The only person who remembered the Fall in my family was Granny Georgis.
"I was around your age, Clary," she said, sitting across from me at the kitchen table, adjusting her teal spectacles. "I could feel that earthquake in my chest. It took out all of DC, and several other cities around the country as well,"
Granny Georgis paused and sobbed a little before continuing.
"We were left with nothing but rubble and broken corpses. One of them being your Great-Grandmother,"
My eleven-year-old self twirled a lock of dusty brown hair around her finger, tighter and tighter and tighter.
"But we rose up, right?" A knot of uncertainty pulled in my throat, cinching my voice. "You and... and Granddad found our home, right?"
Granny Georgis smiled sadly, a tear leaking out of one eye. I knew why she was about to cry. Grandad had died a month ago trying to get supplies. Going there was almost suicidal with everyone else clamoring for food and water.
"Oh, Clary," Granny Georgis whispered. "There is so much you still do not know,"
Mom strode into the room, her long, starkly legs donned in black. In fact, she was in all black. I had seen the outfit enough times to know what was going on.
"I'm going to the Pit. Watch Clary for me," Mom instructed. She bent down to my level, tucking my hair behind my ear.
"You'll come home, right?" I asked fretfully. This wasn't the first time I had asked either. I would ask the same question, and Mom would give me the same answer.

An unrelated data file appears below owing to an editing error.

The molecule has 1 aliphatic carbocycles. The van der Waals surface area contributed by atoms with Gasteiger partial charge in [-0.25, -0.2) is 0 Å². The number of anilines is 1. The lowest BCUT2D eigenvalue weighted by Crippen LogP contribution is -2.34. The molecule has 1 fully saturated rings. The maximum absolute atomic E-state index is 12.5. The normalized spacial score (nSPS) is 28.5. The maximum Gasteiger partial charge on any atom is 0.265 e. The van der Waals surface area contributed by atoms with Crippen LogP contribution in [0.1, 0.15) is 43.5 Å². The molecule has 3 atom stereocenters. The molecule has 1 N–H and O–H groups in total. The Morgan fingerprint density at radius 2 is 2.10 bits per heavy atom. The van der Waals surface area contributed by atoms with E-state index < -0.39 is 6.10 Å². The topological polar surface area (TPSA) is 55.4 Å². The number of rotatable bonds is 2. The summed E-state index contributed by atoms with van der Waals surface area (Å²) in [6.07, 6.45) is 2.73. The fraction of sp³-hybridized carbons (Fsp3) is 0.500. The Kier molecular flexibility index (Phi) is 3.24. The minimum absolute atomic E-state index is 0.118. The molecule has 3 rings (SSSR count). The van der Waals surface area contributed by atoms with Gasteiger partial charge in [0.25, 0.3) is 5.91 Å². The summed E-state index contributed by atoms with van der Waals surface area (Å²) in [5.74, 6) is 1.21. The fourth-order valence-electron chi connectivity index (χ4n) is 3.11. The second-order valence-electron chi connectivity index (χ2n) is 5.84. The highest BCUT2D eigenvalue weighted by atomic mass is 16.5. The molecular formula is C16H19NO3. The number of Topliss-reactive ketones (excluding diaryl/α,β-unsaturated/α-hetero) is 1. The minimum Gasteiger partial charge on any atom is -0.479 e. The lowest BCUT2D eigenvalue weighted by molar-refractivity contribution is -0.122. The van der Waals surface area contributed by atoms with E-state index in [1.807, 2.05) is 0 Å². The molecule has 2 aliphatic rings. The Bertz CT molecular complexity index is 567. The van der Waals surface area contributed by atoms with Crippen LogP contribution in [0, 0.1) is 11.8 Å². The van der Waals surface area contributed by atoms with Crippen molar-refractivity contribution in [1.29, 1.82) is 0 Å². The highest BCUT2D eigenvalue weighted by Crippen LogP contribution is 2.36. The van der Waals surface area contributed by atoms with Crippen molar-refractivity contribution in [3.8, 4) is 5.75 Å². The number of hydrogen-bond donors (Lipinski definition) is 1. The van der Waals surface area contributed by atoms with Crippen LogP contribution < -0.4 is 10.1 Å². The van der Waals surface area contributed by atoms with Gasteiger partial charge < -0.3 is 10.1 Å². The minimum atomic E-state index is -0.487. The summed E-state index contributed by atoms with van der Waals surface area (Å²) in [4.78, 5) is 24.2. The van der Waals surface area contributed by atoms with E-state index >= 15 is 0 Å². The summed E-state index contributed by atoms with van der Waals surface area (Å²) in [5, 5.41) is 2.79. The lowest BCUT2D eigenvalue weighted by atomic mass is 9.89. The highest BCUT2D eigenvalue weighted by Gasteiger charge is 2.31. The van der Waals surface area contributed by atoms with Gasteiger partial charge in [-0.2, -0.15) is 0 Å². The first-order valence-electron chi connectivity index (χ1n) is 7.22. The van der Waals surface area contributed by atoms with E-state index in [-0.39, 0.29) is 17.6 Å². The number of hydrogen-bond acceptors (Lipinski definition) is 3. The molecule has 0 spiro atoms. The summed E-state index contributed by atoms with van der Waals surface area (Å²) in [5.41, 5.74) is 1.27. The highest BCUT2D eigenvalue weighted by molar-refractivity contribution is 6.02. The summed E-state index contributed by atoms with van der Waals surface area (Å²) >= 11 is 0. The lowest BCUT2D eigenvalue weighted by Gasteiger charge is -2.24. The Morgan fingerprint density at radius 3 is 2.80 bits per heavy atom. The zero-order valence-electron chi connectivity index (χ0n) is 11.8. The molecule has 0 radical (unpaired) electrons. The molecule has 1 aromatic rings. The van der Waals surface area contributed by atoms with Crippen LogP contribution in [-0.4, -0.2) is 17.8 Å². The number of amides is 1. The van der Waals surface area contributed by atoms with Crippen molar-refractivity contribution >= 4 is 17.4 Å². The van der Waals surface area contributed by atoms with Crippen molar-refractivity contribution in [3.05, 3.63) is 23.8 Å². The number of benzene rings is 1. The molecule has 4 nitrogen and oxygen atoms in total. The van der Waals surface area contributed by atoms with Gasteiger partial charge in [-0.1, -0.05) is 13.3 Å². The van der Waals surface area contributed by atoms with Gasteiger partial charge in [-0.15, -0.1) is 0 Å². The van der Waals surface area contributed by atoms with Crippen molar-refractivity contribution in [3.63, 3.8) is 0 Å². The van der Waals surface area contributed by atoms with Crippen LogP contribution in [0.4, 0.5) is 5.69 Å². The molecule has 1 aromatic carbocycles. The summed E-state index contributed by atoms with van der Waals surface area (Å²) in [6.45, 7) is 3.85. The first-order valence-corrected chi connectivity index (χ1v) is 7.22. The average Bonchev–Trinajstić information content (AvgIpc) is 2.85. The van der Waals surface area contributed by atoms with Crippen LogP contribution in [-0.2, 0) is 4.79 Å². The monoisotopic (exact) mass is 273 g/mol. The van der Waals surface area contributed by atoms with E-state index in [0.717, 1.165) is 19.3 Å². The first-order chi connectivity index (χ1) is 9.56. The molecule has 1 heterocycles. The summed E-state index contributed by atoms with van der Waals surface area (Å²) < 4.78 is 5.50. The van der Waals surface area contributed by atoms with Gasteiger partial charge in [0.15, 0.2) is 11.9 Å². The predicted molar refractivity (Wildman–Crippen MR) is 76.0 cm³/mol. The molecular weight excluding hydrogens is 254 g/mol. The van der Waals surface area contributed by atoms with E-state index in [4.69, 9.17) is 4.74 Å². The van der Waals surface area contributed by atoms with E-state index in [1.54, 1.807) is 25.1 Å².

"Yes, Clary," A small smile formed on her lips. "I'll be back soon," With that, she hugged Granny Georgis and murmured a goodbye, and shut our trailer door behind her.
I've always loved our trailer. It's musty, metallic smell reminds me of when Granddad told me what people used this trailer for.
"See that star on the side of the trailer?" Grandad lifted me up so I could see it properly. "That means a movie star stayed in here while they were filming their movie. Can you believe that, Clary?"
God, I would've loved to see a movie.
Too bad for my generation. We were born too soon. And because of that, we could never experience walking outside without having to look behind us. We could never go to school (I still wanted to go, even though Granny Georgis said that she'd hated school to no end). We could never lead normal lives.
And it was all because of the Fall. No one knows how it happened, it just did. And because of it, it was like humanity was set back a couple centuries.
Back to when tribes were scrounging for food, fights, and wars breaking out among people who used to be happy and free, or among ones who would never know freedom in the first place, because they were born into a time where only the strong survive, and the weak are left to perish.
Not only did it tear humanity itself apart, but families were torn apart too. Including mine. I could still remember each and every word that passed between my parents that day.
"Becca, you cannot go out there! It's too dangerous!"
"I can handle them! My mother can watch Clary, and she'll be safe here!"
"I'm not worried about Clary, I'm worried about you! Just listen to me for once-"
"No, Art, you listen to me. Why are you not worried about our daughter, who we brought into a world full of misery and toil?"
That was when Dad had given Mom a pained, hurt look, opened the trailer door, and swiftly slammed the door behind him, shutting him out of our lives forever.
Mom ran out of the door behind him, yelling Dad's name.
"Art! Arthur, please! Come back..." desperate phrases flew from her lips.
But he was already much too far ahead. He was gone, never to return to us again.
Mom had soon returned to the inside of the trailer and collapsed on the floor in a sobbing, heaving mess.